Author of the Mommy-Track mystery series, Ayelet Waldman reads from her book, Bad Mother.
Covering topics as diverse as the hysteria of competitive parenting, the relentless pursuits of the Bad Mother police, balancing the work-family dynamic, and the bane of every mother's existence, Bad Mother illuminates the anxieties that riddle motherhood today, while providing women with the encouragement they need to give themselves a break.
Ayelet Waldman is the author of Bad Mother: A Chronicle of Maternal Crimes, Minor Calamities and Occasional Moments of Grace, a collection of essays. Waldman is also the author of Love and Other Impossible Pursuits, Daughter's Keeper and the Mommy-Track Mysteries. Her essays have appeared in a wide variety of magazines and newspapers.
The film version of Love and Other Impossible Pursuits is now in the post-production, with Don Roos as screenwriter and director, and Natalie Portman in the lead role.
Bad Mother author Ayelet Waldman believes in a harm-reduction approach to educating kids about the danger of drugs, and thinks the D.A.R.E program is completely ineffective. Waldman says her kids know pot is a safe substance and a "consequence free activity" in her house.
Good, common sense works with kids, and telling the truth (especially if you expect them to) is part of parenting. I agree with her and support the belief that my family is my business and the law has no place telling me not to let my kids have a glass of watered down wine when they are younger than 21 so they understand about alcohol and I am there to answer their questions about all drugs (including alcohol), truthfully, not a bunch of propoganda stylized lies put out by organizations like DARE and Partnership for a Drug Free America. Maybe we should tell our kids that the stork brings babies or poor people caused the economic crash or you'll die if you smoke pot (better chance of dying from a pill from big pharma, tucked away in your medicine chest than from pot.) Nice to see someone telling the truth to their kids, rather than trying to scare them into behaving.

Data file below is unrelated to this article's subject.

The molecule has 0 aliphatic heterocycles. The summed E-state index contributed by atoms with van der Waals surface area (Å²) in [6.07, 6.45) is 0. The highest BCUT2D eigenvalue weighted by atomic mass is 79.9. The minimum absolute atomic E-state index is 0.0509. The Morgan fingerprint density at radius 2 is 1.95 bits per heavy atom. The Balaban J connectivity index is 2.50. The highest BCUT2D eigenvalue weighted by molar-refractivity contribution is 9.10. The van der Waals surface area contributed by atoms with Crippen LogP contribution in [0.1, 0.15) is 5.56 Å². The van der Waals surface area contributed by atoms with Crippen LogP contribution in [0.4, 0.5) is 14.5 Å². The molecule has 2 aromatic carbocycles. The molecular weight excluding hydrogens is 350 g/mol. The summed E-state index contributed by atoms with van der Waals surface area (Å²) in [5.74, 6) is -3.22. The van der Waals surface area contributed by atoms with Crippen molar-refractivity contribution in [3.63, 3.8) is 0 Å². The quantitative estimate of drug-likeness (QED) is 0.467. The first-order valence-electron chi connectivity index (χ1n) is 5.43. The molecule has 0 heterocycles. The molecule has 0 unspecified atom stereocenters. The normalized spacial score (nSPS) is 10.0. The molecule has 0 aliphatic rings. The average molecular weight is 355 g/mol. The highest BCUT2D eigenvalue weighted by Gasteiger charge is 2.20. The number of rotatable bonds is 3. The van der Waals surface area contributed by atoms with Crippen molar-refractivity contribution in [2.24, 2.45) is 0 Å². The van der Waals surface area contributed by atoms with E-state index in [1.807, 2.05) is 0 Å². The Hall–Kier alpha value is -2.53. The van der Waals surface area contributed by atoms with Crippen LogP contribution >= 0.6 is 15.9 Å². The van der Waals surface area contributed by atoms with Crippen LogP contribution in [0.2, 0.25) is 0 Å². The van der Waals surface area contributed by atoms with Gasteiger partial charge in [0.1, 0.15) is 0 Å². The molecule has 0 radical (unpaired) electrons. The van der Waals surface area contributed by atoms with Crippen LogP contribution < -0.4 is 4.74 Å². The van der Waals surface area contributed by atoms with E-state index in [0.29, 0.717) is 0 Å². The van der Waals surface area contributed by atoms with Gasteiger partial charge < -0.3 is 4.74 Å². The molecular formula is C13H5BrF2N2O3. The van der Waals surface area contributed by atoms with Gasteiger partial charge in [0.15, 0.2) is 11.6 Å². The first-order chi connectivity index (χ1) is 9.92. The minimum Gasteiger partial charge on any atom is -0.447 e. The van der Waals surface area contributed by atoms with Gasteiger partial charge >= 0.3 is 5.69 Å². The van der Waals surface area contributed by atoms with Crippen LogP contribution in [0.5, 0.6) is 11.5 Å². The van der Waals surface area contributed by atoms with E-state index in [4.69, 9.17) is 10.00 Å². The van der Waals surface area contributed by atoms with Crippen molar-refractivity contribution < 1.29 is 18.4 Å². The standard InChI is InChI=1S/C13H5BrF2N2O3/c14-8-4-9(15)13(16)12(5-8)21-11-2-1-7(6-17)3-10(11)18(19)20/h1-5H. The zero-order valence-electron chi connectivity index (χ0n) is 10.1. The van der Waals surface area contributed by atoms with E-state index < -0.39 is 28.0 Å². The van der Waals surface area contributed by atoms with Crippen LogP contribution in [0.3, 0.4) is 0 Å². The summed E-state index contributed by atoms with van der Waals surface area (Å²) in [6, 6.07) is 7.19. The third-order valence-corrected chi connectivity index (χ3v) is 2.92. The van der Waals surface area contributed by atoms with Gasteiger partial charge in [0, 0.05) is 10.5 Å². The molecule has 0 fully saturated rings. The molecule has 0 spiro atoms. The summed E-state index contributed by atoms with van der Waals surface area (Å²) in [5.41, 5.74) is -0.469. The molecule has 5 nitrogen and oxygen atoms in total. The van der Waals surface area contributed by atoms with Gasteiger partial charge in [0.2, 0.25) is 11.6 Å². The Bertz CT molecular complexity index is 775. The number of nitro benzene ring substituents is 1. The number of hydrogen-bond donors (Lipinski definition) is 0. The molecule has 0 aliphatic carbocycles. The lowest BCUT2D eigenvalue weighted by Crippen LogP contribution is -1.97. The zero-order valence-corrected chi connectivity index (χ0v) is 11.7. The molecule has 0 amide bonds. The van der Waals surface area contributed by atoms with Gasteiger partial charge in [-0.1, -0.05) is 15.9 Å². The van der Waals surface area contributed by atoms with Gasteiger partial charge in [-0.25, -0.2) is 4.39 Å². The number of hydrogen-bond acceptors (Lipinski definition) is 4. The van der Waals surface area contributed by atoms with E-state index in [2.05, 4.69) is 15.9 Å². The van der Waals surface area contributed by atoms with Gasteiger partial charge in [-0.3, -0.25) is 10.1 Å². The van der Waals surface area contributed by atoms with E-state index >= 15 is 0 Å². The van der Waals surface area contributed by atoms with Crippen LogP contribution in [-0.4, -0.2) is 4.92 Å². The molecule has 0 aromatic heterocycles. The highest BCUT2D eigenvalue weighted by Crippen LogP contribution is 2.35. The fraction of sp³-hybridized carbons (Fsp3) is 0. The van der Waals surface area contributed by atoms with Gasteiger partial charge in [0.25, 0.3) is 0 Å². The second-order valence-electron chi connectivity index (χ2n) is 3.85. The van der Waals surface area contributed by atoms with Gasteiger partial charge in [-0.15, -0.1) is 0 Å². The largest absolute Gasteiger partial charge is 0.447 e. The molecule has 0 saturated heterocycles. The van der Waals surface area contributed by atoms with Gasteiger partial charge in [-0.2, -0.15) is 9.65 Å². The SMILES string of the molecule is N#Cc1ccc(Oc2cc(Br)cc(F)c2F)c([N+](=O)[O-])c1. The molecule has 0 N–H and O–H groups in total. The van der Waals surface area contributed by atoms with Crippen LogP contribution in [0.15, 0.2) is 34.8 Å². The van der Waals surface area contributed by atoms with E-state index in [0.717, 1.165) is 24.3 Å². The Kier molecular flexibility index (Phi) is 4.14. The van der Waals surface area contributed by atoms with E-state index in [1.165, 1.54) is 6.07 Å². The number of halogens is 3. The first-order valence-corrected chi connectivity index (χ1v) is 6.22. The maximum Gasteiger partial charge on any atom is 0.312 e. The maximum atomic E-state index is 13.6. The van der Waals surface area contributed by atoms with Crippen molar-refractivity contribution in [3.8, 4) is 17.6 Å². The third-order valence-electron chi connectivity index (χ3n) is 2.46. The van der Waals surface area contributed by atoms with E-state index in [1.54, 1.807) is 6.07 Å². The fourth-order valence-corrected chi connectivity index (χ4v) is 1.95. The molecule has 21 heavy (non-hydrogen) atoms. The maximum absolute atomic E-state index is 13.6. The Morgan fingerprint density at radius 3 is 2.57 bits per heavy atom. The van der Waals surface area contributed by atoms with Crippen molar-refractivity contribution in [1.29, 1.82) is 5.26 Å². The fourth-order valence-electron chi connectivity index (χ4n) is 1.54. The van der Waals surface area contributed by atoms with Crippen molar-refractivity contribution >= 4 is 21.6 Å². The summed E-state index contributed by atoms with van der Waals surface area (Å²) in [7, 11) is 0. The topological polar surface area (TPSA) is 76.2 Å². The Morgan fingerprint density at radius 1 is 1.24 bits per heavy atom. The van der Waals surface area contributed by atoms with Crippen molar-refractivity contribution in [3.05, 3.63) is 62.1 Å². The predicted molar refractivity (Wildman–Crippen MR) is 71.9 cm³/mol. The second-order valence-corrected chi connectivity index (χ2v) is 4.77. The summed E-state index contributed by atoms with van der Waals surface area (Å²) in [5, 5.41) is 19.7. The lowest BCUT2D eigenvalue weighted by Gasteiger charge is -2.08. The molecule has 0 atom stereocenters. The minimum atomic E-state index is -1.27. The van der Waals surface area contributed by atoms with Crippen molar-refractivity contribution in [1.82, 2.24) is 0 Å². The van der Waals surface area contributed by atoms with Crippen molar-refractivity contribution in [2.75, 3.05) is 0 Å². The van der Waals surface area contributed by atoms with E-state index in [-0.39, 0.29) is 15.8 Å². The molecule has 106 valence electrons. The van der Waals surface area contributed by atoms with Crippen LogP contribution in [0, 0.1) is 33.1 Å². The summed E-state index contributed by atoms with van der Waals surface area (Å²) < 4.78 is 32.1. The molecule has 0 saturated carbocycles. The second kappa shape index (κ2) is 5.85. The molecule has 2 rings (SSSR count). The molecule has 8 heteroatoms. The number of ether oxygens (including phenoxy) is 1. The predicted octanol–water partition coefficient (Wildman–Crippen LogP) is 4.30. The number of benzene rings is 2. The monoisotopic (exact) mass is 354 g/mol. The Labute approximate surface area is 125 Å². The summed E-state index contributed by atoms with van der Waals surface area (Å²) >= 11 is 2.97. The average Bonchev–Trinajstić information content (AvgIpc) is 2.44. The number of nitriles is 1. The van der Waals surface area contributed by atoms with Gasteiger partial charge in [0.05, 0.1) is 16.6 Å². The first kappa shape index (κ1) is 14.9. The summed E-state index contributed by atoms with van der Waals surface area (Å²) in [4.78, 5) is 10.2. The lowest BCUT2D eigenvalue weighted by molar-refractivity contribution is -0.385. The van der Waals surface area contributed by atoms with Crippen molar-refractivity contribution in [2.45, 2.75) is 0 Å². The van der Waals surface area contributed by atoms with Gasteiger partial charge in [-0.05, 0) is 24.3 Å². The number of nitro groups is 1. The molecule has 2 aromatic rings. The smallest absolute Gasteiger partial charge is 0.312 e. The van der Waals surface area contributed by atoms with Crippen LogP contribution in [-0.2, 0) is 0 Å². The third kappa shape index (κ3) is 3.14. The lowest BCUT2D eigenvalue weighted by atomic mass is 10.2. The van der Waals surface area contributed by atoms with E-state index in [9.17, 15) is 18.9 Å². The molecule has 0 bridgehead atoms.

@akeating - I disagree. Positive thinking, intellectual knowledge of the subject and open mindedness makes the world a better place. If drugs were legal, then the drug cartel violence that you insinuate would be dissipate over the years. There are worse things in the world than smoking pot and having a permissive attitude toward drugs like power consumed officers that run around tasering innocent victims and lying to cover up their false stories. I am not saying that people should do things blindly. The more educated people are, the more likely they will make smarter choices. Jumping into drugs without having researched relative knowledge is like jumping off a mountain in a flying squirrel suit without having done any previous parachuting.
As a retired pediatrician in Sacramento, CA, I pretty much agree with the vast majority
of Ayelet Waldman's opinions. She and I are both pragmatists. I do believe, however,
that children today have a bit too much power. They are not equal citizens, or allowed
the right of arbitration. Indeed, in many family dynamics, the parents are the under-
dogs. I remember a quote from Freud, "If you truly love your children, make their lives
hard. He was right.